Will Retailers Be Ready for Europe’s General Trade Protection Rule?

Recently, the U.S. Congress voted to overturn a pending regulation that would require Internet service providers (ISPs) to obtain people’s permission before selling their data about them. President Trump then signed the rollback.

As reported by NPR.org:

“This is a victory for ISPs, which have argued that the regulation would put them at a disadvantage compared with providers like Google and Facebook. Those firms are regulated by the FTC and face less stringent requirements. ISPs collect huge amounts of data on Web sites people visit, including medical, financial, and other personal information. The FCC regulation would have required ISPs to ask permission before selling that information to advertisers and others, a so-called opt-in provision.”

In contrast to the U.S. approach, Europe has a sweeping new regulation taking effect in May 2018. It will impact companies based anywhere, including the United States.

Brian Wallace, reporting for CMS Wire, describes the General Data Protection Rule (GDPR), thusly. Be sure to read the material highlighted:

“The European Parliament passed the General Data Protection Rule (GDPR) in April 2016. It is one of the most sweeping privacy laws protecting citizens ever, and is scheduled to take effect on May 25, 2018. One of the most misunderstood things about this law is that it covers EU citizens, no matter which country the firm using it is located. This means any company in the world that stores EU citizen protected data has less than a year to come into compliance with the GDPR.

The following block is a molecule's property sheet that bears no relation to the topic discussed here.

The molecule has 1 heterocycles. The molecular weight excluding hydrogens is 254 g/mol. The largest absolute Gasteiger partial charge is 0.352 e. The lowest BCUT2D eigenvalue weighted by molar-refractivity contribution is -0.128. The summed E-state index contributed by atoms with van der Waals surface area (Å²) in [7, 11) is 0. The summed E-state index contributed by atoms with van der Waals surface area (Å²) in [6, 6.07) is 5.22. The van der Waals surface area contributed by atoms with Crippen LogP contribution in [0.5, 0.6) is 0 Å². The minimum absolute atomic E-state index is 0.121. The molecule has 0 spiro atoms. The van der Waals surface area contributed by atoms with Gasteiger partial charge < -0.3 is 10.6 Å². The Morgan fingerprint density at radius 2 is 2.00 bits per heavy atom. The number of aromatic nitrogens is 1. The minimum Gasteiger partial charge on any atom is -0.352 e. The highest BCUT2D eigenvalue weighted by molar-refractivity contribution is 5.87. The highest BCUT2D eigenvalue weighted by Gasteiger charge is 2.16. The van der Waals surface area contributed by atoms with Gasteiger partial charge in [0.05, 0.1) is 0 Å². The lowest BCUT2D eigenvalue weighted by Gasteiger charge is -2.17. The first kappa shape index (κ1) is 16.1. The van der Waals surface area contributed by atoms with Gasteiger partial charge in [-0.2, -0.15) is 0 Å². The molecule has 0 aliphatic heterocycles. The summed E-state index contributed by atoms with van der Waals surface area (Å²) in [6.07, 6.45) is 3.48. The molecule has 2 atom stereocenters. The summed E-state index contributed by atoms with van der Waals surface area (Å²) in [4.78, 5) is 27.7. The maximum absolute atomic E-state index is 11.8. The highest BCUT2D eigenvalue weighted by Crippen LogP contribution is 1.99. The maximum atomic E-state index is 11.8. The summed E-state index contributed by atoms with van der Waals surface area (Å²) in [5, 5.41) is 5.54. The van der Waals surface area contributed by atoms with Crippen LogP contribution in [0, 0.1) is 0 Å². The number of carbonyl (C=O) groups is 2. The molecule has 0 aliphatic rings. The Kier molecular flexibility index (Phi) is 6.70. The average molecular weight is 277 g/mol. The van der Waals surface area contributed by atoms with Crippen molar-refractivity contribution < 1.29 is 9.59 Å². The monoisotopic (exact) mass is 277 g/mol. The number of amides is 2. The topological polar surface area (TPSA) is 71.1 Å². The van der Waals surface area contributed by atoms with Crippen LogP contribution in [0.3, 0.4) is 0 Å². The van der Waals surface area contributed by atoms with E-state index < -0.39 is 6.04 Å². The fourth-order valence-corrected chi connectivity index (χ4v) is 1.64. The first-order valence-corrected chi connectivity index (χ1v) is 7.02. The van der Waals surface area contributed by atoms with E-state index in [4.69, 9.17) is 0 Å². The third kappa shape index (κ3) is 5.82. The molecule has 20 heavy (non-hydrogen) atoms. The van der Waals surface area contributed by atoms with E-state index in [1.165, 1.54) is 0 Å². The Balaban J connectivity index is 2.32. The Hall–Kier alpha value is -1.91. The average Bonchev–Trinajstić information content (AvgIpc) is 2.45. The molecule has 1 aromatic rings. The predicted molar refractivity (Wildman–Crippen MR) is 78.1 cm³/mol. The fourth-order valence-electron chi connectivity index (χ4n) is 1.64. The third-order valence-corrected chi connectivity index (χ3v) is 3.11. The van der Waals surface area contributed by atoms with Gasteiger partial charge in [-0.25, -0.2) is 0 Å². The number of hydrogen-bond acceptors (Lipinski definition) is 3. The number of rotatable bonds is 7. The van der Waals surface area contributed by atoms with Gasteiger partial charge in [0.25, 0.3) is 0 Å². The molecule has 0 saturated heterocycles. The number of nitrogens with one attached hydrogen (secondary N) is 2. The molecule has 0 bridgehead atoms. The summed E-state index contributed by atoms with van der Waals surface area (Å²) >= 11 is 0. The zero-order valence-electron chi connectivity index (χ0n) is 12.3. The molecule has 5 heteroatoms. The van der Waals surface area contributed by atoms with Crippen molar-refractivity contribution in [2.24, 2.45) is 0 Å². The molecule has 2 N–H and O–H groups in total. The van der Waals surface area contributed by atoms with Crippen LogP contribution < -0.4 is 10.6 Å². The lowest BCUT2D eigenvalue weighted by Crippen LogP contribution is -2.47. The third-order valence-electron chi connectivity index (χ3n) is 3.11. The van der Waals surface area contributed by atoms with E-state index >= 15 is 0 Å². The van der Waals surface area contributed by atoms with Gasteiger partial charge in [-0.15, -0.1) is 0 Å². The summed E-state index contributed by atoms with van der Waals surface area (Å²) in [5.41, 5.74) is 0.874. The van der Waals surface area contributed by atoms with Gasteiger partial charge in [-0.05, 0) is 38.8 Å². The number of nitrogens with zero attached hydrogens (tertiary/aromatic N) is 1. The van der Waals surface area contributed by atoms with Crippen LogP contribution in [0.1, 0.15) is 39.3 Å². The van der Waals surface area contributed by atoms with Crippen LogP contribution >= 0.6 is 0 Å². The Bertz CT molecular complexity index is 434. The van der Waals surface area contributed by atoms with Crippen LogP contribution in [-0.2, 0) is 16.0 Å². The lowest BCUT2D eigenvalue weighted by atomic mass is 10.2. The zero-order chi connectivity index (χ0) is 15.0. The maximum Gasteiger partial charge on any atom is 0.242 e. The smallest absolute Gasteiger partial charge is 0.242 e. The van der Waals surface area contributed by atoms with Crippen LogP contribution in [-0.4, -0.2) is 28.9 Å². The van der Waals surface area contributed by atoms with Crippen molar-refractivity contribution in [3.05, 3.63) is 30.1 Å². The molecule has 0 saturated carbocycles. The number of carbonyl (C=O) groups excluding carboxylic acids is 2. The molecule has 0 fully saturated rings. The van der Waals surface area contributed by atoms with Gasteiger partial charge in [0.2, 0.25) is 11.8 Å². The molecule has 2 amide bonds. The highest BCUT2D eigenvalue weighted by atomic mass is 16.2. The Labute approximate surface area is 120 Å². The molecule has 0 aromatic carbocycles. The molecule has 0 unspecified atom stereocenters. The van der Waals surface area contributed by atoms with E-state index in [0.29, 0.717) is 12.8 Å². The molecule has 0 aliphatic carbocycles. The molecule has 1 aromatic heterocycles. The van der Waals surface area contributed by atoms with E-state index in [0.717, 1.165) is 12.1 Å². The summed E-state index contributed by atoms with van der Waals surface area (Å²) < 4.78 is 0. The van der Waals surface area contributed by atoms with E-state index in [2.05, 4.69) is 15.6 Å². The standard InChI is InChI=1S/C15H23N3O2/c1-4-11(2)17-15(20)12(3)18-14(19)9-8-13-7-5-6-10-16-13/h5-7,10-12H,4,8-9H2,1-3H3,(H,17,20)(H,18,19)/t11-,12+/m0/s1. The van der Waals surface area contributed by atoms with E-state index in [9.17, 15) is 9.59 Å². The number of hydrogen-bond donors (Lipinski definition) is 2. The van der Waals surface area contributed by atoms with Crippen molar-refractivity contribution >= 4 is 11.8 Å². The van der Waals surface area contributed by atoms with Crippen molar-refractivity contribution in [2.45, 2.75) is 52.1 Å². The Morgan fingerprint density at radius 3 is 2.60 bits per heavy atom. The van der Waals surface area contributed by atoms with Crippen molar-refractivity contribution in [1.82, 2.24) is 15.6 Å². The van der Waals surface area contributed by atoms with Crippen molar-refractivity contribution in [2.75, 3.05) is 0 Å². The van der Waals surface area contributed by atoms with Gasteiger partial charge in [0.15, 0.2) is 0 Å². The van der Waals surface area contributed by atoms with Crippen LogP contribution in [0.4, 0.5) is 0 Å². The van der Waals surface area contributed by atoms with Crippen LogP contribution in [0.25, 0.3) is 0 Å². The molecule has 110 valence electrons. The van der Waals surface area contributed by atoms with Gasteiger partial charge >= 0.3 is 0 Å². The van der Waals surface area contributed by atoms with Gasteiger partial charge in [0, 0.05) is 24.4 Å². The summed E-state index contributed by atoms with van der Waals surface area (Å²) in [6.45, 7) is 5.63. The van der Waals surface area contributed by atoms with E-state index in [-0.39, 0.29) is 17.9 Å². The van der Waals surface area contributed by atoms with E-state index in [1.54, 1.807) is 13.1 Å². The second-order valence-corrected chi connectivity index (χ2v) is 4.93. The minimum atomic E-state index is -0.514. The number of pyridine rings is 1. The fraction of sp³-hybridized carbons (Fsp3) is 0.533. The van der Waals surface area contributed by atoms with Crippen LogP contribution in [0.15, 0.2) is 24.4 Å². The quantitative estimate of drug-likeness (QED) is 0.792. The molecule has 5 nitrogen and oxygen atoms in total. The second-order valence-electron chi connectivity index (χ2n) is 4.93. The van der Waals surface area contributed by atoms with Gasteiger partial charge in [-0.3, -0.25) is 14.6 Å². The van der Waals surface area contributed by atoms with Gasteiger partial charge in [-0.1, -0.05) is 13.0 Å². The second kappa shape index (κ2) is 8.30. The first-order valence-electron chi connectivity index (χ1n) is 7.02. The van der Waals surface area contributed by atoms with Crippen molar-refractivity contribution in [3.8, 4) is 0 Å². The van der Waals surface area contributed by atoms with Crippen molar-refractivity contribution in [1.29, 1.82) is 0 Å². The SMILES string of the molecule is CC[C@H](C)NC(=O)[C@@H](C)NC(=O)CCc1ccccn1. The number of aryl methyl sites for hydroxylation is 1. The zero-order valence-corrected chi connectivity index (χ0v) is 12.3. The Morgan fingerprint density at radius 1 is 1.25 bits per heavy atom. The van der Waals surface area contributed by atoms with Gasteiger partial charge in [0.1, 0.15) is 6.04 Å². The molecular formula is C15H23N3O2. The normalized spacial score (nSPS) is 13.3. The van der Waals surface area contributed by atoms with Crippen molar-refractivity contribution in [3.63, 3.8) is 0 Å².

According to the GDPR’s Web site, “The EU General Data Protection Regulation (GDPR) was designed to harmonize data privacy laws across Europe, to protect and empower all EU citizens data privacy, and to reshape the way firms across the region approach privacy. The GDPR protects personal data and sensitive personal data. This includes sensitive data: name, location, identification numbers, IP address, cookies, RFID info; and sensitive personal data: health data, genetic data, biometric data, racial or ethnic data, political opinions, and sexual orientation.

 
Take a look at the following infographic from Digital Guardian to learn more! Click the image for a larger version.


 

This entry was posted in Global Retailing, Online Retailing, Part 3: Targeting Customers and Gathering Information, Privacy and Identity Theft Issues and tagged , , , , . Bookmark the permalink.

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